Zulfikar Ali Bhutto wanted to turn Karachi into an Arab destination, a magnet for the Arab world’s skyrocketing wealth when oil prices quadrupled overnight after the 1973 Arab-Israeli conflict. But luck was not on his side and his dreams came to nothing when the army overthrew him in 1977 and established a backward-looking dictatorship which through its regressive policies and involvement in Afghanistan helped turn Pakistan into what it is today.

Dubai is Islamic too but it is light years ahead of us as far as its social orientation is concerned. People go to Dubai to invest their wealth and to have a good time. As we all know it is a favoured destination of well-heeled Pakistanis too. The money Pakistanis have invested or hidden there could take care of a sizeable portion of our national debt.

Dubai has an Arab version of the rule of law. But it has no democracy and no free media. We have democracy and a free media but no rule of law. Pakistanis should try to figure out this conundrum. Why is it that the law is not the same for everyone here? Why are the privileged classes so privileged? The best that this land has to offer is for them. The resources of the state are for them which is why in all walks of life different standards prevail—better schools, hospital care and housing for the already well-off while the masses are force-fed on pious declarations and lofty rhetoric.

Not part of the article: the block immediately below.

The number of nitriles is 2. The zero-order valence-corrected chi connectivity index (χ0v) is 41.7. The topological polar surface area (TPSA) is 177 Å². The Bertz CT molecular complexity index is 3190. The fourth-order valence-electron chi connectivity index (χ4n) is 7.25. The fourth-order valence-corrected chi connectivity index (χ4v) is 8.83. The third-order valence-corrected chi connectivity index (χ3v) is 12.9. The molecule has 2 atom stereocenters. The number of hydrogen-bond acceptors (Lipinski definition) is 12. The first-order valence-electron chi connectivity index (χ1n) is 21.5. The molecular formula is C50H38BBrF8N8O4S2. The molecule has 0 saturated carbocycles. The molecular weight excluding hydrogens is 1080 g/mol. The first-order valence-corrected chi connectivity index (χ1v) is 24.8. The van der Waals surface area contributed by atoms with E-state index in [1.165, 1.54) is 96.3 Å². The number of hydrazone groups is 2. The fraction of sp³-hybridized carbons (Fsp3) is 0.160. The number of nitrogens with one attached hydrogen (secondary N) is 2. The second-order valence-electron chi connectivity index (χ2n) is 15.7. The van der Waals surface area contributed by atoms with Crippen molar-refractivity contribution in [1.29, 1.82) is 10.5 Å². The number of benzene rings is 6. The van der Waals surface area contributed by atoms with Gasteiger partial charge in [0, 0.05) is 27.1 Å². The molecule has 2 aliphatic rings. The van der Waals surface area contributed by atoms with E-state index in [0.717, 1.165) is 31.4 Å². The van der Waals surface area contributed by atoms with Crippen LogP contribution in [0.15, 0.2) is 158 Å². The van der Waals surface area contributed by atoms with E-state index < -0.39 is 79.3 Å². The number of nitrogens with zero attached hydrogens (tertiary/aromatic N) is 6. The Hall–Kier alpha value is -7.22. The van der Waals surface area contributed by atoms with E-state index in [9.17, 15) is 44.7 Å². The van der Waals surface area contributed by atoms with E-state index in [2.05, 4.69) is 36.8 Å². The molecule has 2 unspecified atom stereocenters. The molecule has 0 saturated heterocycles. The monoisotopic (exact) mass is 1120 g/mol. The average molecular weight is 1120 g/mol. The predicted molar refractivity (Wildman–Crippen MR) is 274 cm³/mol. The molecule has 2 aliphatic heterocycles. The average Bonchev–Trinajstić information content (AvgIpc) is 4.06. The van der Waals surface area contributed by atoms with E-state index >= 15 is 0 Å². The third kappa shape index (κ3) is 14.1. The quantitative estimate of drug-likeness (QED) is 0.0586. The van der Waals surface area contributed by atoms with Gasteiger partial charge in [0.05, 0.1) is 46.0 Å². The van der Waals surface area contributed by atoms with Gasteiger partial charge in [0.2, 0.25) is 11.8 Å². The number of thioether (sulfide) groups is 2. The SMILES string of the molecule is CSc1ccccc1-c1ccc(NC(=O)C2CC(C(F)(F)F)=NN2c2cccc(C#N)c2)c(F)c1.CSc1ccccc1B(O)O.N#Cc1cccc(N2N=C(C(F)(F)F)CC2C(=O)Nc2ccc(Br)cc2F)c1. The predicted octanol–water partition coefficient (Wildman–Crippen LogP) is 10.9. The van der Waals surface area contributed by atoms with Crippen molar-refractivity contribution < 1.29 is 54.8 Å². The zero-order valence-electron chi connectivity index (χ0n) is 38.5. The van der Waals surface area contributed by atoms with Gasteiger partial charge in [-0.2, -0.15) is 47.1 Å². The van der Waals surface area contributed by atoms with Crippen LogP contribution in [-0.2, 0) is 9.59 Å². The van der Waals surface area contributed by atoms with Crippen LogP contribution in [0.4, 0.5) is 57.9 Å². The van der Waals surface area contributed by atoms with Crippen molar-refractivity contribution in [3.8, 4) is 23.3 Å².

The Panama hearings have given everyone a peep into the true state of affairs prevailing in our society. They have told us that politics and power have nothing to do with public welfare or such high-sounding sentiments as the uplift of the masses. Power is about the rich and powerful making themselves more rich and powerful. What these hearings reveal is the greed, secretiveness and duplicity of our ruling class and the absolute contempt that this class has for the ordinary citizen of this country.

The sad thing is that it wasn’t always like this. In our early years, right up to the Ayub era, there were other failings in our politics but the kind of corruption and money-making we see now was almost unknown. Ayub Khan’s son, Gauhar Ayub, went into business and set up Gandhara Motors with his father-in-law, Gen Habibullah, and there was a national outcry, so unprecedented was such a step at that time. But here we have ruling families entering politics and making it to high political office with only one industrial enterprise to their name and in no time they are in the front rank of magnates owning dozens of enterprises.

As if all this is not enough, one political family comes to be associated with something called Surrey Palace while the other, even as it shouts itself hoarse about the corruption of its opponents, has its Mayfair flats which are many times more expensive than the Surrey Palace they are denouncing.

The nation is taken for a ride but it doesn’t stop voting the same groups into power. This is the Pakistani tragedy: the lack of choice, being stuck with the same dummies and hollow drums. The race is not between good and bad but between different degrees of rascality. So even as the Panama hearings have been an education, as well as a prolonged amusement, for the nation it remains a moot point whether the nation learns anything from this rather expensive education.